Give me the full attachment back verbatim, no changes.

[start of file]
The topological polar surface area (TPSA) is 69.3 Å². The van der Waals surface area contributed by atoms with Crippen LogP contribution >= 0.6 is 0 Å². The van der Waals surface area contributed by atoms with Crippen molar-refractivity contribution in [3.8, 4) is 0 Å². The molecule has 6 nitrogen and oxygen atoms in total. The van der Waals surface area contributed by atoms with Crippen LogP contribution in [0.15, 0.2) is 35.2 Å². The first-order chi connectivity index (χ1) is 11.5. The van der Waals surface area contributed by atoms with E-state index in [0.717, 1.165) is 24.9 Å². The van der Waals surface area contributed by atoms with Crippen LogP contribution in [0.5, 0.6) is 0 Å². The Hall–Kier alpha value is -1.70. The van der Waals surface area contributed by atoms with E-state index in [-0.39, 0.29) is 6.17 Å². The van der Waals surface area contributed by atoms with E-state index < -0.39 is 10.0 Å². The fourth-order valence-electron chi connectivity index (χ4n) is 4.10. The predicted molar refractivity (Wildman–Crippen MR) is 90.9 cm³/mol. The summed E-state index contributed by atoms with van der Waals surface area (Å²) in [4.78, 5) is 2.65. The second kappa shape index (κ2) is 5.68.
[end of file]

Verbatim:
The topological polar surface area (TPSA) is 69.3 Å². The van der Waals surface area contributed by atoms with Crippen LogP contribution >= 0.6 is 0 Å². The van der Waals surface area contributed by atoms with Crippen molar-refractivity contribution in [3.8, 4) is 0 Å². The molecule has 6 nitrogen and oxygen atoms in total. The van der Waals surface area contributed by atoms with Crippen LogP contribution in [0.15, 0.2) is 35.2 Å². The first-order chi connectivity index (χ1) is 11.5. The van der Waals surface area contributed by atoms with E-state index in [0.717, 1.165) is 24.9 Å². The van der Waals surface area contributed by atoms with Crippen LogP contribution in [0.5, 0.6) is 0 Å². The Hall–Kier alpha value is -1.70. The van der Waals surface area contributed by atoms with E-state index in [-0.39, 0.29) is 6.17 Å². The van der Waals surface area contributed by atoms with E-state index < -0.39 is 10.0 Å². The fourth-order valence-electron chi connectivity index (χ4n) is 4.10. The predicted molar refractivity (Wildman–Crippen MR) is 90.9 cm³/mol. The summed E-state index contributed by atoms with van der Waals surface area (Å²) in [4.78, 5) is 2.65. The second kappa shape index (κ2) is 5.68.